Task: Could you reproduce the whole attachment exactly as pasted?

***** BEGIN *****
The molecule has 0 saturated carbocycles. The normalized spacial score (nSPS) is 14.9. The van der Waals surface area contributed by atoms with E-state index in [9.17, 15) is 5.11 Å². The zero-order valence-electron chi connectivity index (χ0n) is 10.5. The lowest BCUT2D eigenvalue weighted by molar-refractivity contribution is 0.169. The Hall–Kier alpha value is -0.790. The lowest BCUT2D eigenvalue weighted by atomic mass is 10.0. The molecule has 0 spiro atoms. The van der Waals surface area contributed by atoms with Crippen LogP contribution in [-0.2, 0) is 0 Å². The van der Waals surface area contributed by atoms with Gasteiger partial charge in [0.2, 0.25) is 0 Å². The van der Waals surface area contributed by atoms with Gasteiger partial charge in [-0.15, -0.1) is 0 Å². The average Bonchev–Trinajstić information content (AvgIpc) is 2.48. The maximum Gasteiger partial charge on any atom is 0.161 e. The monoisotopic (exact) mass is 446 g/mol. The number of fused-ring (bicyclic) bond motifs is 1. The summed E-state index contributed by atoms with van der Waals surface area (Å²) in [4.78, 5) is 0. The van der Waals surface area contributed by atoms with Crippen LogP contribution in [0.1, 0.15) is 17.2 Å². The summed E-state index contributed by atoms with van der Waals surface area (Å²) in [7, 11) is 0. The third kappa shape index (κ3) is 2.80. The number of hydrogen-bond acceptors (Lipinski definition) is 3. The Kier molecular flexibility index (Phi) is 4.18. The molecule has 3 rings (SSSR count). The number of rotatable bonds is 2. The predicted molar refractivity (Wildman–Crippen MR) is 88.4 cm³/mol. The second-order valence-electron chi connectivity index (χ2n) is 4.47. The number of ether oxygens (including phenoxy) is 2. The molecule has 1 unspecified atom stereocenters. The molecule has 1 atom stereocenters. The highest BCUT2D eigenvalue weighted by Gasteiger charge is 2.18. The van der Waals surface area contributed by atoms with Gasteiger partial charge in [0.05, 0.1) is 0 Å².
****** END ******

The molecule has 0 saturated carbocycles. The normalized spacial score (nSPS) is 14.9. The van der Waals surface area contributed by atoms with E-state index in [9.17, 15) is 5.11 Å². The zero-order valence-electron chi connectivity index (χ0n) is 10.5. The lowest BCUT2D eigenvalue weighted by molar-refractivity contribution is 0.169. The Hall–Kier alpha value is -0.790. The lowest BCUT2D eigenvalue weighted by atomic mass is 10.0. The molecule has 0 spiro atoms. The van der Waals surface area contributed by atoms with Crippen LogP contribution in [-0.2, 0) is 0 Å². The van der Waals surface area contributed by atoms with Gasteiger partial charge in [0.2, 0.25) is 0 Å². The van der Waals surface area contributed by atoms with Gasteiger partial charge in [-0.15, -0.1) is 0 Å². The average Bonchev–Trinajstić information content (AvgIpc) is 2.48. The maximum Gasteiger partial charge on any atom is 0.161 e. The monoisotopic (exact) mass is 446 g/mol. The number of fused-ring (bicyclic) bond motifs is 1. The summed E-state index contributed by atoms with van der Waals surface area (Å²) in [4.78, 5) is 0. The van der Waals surface area contributed by atoms with Crippen LogP contribution in [0.1, 0.15) is 17.2 Å². The summed E-state index contributed by atoms with van der Waals surface area (Å²) in [7, 11) is 0. The third kappa shape index (κ3) is 2.80. The number of hydrogen-bond acceptors (Lipinski definition) is 3. The Kier molecular flexibility index (Phi) is 4.18. The molecule has 3 rings (SSSR count). The number of rotatable bonds is 2. The predicted molar refractivity (Wildman–Crippen MR) is 88.4 cm³/mol. The second-order valence-electron chi connectivity index (χ2n) is 4.47. The number of ether oxygens (including phenoxy) is 2. The molecule has 1 unspecified atom stereocenters. The molecule has 1 atom stereocenters. The highest BCUT2D eigenvalue weighted by Gasteiger charge is 2.18. The van der Waals surface area contributed by atoms with Gasteiger partial charge in [0.05, 0.1) is 0 Å².